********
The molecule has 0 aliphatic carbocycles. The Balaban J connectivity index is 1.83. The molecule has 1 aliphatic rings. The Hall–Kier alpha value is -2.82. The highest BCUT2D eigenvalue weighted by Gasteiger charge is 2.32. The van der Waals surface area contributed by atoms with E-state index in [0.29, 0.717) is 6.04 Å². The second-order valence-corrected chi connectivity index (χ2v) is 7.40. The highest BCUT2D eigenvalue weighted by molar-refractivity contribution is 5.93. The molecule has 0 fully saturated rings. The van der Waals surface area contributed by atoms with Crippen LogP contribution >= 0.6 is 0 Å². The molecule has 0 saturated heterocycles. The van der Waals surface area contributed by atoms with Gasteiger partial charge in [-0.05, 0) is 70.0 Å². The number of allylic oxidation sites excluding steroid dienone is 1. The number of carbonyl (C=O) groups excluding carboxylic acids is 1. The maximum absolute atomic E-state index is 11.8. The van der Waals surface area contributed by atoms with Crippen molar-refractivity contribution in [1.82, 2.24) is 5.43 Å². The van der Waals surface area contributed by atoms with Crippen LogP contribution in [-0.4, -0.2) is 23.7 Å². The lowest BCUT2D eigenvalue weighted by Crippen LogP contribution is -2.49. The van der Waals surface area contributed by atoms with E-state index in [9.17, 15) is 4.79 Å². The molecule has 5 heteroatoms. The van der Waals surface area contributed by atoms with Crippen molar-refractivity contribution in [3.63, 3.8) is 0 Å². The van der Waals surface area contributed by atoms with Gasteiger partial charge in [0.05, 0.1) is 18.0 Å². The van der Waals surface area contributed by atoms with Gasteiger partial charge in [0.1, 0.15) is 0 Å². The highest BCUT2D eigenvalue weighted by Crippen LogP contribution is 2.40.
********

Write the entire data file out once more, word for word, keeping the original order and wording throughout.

The molecule has 0 aliphatic carbocycles. The Balaban J connectivity index is 1.83. The molecule has 1 aliphatic rings. The Hall–Kier alpha value is -2.82. The highest BCUT2D eigenvalue weighted by Gasteiger charge is 2.32. The van der Waals surface area contributed by atoms with E-state index in [0.29, 0.717) is 6.04 Å². The second-order valence-corrected chi connectivity index (χ2v) is 7.40. The highest BCUT2D eigenvalue weighted by molar-refractivity contribution is 5.93. The molecule has 0 fully saturated rings. The van der Waals surface area contributed by atoms with Crippen LogP contribution >= 0.6 is 0 Å². The molecule has 0 saturated heterocycles. The van der Waals surface area contributed by atoms with Gasteiger partial charge in [-0.05, 0) is 70.0 Å². The number of allylic oxidation sites excluding steroid dienone is 1. The number of carbonyl (C=O) groups excluding carboxylic acids is 1. The maximum absolute atomic E-state index is 11.8. The van der Waals surface area contributed by atoms with Crippen molar-refractivity contribution in [1.82, 2.24) is 5.43 Å². The van der Waals surface area contributed by atoms with Crippen LogP contribution in [-0.4, -0.2) is 23.7 Å². The lowest BCUT2D eigenvalue weighted by Crippen LogP contribution is -2.49. The van der Waals surface area contributed by atoms with E-state index in [9.17, 15) is 4.79 Å². The molecule has 5 heteroatoms. The van der Waals surface area contributed by atoms with Crippen molar-refractivity contribution in [3.63, 3.8) is 0 Å². The van der Waals surface area contributed by atoms with Gasteiger partial charge in [0.05, 0.1) is 18.0 Å². The van der Waals surface area contributed by atoms with Gasteiger partial charge in [0.1, 0.15) is 0 Å². The highest BCUT2D eigenvalue weighted by Crippen LogP contribution is 2.40.